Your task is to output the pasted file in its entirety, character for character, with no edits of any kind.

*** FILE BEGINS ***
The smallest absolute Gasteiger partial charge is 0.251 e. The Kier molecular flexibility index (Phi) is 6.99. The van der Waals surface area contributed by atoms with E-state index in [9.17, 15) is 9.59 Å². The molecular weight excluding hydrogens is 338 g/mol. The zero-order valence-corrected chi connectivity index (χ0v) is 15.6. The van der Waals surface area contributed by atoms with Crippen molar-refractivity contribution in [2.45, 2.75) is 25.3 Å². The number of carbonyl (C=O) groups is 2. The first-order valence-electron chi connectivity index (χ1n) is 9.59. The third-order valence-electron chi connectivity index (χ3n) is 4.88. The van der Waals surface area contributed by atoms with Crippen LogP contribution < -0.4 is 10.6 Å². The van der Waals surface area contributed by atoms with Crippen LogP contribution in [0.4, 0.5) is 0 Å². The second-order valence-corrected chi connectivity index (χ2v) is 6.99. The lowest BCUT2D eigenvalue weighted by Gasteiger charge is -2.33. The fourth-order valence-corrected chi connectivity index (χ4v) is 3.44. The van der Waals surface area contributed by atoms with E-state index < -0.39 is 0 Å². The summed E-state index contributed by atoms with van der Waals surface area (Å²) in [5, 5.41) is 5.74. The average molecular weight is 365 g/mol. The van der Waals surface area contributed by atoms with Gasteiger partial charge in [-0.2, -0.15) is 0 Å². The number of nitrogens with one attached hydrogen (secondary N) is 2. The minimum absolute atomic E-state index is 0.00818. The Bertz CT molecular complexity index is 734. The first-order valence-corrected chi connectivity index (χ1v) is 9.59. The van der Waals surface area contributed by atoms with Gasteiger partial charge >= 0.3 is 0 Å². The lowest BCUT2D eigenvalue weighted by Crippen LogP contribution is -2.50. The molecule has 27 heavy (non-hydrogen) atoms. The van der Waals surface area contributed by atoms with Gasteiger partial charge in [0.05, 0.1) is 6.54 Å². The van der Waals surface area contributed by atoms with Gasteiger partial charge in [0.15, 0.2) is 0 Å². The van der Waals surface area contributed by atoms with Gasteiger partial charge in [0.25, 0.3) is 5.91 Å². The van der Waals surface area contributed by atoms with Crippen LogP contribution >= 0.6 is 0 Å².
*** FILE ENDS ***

The smallest absolute Gasteiger partial charge is 0.251 e. The Kier molecular flexibility index (Phi) is 6.99. The van der Waals surface area contributed by atoms with E-state index in [9.17, 15) is 9.59 Å². The molecular weight excluding hydrogens is 338 g/mol. The zero-order valence-corrected chi connectivity index (χ0v) is 15.6. The van der Waals surface area contributed by atoms with Crippen molar-refractivity contribution in [2.45, 2.75) is 25.3 Å². The number of carbonyl (C=O) groups is 2. The first-order valence-electron chi connectivity index (χ1n) is 9.59. The third-order valence-electron chi connectivity index (χ3n) is 4.88. The van der Waals surface area contributed by atoms with Crippen LogP contribution < -0.4 is 10.6 Å². The van der Waals surface area contributed by atoms with Crippen LogP contribution in [0.4, 0.5) is 0 Å². The second-order valence-corrected chi connectivity index (χ2v) is 6.99. The lowest BCUT2D eigenvalue weighted by Gasteiger charge is -2.33. The fourth-order valence-corrected chi connectivity index (χ4v) is 3.44. The van der Waals surface area contributed by atoms with E-state index < -0.39 is 0 Å². The summed E-state index contributed by atoms with van der Waals surface area (Å²) in [5, 5.41) is 5.74. The average molecular weight is 365 g/mol. The van der Waals surface area contributed by atoms with Gasteiger partial charge in [-0.2, -0.15) is 0 Å². The number of nitrogens with one attached hydrogen (secondary N) is 2. The minimum absolute atomic E-state index is 0.00818. The Bertz CT molecular complexity index is 734. The first-order valence-corrected chi connectivity index (χ1v) is 9.59. The van der Waals surface area contributed by atoms with Gasteiger partial charge >= 0.3 is 0 Å². The lowest BCUT2D eigenvalue weighted by Crippen LogP contribution is -2.50. The molecule has 27 heavy (non-hydrogen) atoms. The van der Waals surface area contributed by atoms with Gasteiger partial charge in [0.05, 0.1) is 6.54 Å². The van der Waals surface area contributed by atoms with Gasteiger partial charge in [0.15, 0.2) is 0 Å². The van der Waals surface area contributed by atoms with Gasteiger partial charge in [0.25, 0.3) is 5.91 Å². The van der Waals surface area contributed by atoms with Crippen LogP contribution >= 0.6 is 0 Å².